Where the drain changes shape from round concrete to arched brick.
Here’s the church, and here’s the steeple; Open the door and see all the people; Here’s the parson going upstairs; Here he is saying his prayers…
Zachary Taylor’s very own Scottish castle, spring-side in the Kentucky backcountry. Boarded and waiting, but in surprisingly good condition, considering the decades. I especially love the tower on the right side of the frame.
Below the factory floor is a network of hallways and tunnels, all flooded with water.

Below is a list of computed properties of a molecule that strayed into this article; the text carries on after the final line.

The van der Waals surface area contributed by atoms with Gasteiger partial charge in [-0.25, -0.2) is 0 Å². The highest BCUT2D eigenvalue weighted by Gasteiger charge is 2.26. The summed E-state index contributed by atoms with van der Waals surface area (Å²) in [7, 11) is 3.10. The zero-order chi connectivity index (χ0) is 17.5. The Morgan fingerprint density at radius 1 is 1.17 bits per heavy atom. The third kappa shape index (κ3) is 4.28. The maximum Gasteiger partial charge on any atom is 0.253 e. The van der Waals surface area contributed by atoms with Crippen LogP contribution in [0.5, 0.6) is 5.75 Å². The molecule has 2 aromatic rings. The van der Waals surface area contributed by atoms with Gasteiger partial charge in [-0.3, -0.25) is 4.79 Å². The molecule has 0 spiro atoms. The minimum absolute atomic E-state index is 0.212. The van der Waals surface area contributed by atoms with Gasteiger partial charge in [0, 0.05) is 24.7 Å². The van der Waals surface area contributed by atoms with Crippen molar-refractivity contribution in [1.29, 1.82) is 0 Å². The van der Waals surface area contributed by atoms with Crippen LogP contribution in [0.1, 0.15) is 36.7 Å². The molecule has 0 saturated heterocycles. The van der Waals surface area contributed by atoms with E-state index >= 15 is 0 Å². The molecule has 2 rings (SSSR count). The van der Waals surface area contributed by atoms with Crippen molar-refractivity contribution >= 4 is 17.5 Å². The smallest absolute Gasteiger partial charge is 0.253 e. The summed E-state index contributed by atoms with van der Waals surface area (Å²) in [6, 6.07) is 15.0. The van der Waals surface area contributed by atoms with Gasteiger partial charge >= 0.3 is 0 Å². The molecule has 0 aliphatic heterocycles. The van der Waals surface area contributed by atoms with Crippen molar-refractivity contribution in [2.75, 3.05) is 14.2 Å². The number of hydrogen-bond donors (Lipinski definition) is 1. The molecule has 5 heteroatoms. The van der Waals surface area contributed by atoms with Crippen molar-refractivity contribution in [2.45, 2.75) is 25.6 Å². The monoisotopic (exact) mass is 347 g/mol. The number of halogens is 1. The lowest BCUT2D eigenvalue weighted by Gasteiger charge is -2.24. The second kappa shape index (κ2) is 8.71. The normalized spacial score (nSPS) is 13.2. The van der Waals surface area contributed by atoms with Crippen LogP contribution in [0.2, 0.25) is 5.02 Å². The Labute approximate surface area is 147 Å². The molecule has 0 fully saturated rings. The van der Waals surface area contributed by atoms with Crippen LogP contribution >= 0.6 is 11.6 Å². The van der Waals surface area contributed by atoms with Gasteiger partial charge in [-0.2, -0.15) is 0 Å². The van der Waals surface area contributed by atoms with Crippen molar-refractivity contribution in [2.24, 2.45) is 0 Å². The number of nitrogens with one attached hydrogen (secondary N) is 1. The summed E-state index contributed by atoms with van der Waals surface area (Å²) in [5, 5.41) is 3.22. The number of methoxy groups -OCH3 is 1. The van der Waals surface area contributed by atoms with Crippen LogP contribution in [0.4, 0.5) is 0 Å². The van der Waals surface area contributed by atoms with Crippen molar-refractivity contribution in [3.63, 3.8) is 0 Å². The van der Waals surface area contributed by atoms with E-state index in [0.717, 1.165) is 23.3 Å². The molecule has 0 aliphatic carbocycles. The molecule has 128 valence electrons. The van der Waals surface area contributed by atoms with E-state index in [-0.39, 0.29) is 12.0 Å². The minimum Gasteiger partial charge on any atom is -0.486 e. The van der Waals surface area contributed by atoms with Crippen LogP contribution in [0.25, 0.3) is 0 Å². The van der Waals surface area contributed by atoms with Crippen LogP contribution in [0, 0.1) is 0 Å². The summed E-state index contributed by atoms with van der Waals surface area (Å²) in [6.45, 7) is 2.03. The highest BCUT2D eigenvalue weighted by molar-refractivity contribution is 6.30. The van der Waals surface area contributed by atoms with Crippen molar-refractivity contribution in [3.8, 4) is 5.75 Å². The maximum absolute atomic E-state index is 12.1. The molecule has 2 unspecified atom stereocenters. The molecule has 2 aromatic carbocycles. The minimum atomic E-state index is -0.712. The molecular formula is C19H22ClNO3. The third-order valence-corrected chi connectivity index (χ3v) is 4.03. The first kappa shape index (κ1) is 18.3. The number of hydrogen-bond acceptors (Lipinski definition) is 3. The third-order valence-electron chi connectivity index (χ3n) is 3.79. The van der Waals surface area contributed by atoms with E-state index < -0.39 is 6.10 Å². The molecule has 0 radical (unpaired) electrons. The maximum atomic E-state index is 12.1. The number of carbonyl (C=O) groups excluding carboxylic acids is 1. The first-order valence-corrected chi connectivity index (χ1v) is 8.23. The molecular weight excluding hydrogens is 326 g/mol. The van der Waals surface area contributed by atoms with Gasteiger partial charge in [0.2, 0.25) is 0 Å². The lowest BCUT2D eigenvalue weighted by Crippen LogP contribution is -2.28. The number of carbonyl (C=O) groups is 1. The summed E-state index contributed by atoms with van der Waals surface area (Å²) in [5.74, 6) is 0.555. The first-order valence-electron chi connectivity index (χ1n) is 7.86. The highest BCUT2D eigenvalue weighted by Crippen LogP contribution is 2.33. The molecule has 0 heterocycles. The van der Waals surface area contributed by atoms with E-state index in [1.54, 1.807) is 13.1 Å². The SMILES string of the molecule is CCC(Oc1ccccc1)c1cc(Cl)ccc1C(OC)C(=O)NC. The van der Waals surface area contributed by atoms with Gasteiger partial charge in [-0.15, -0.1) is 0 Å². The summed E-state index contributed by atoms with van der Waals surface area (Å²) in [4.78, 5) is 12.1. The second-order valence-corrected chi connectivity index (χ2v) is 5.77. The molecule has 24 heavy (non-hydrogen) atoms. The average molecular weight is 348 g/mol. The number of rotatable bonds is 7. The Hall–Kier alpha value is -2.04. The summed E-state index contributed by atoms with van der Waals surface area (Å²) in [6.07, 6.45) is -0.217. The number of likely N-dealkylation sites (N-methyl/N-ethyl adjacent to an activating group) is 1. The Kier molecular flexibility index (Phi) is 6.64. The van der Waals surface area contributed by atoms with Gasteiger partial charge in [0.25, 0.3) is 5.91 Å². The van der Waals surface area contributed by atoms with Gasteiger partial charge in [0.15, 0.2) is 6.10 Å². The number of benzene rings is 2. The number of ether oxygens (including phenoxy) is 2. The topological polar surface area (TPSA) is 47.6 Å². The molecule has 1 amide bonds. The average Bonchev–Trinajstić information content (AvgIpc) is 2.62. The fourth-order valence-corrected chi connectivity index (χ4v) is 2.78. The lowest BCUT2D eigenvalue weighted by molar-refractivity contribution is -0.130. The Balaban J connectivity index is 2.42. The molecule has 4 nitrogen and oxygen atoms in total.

This peak is a little over 7,000 feet high and is a popular hiking spot. As a bulky Minnesotan who is better built for an arctic expedition, I stuck to the mesa.
Construction in 2014 reveals a lost stone sign.
Heavy steel doors to isolate the underground magnetic separation mill from Eagle Mine’s main tunnel.
Windows provided the 250-some workers with fresh air and light, and helped to keep flour dust from building up in the air, helping to prevent explosions. Today, machines control air flow better without windows, so they were bricked.
In the power house corner is this gratuitously gigantic doorway. It used to be even bigger, too, as indicated by the brick arch another foot over the top windows.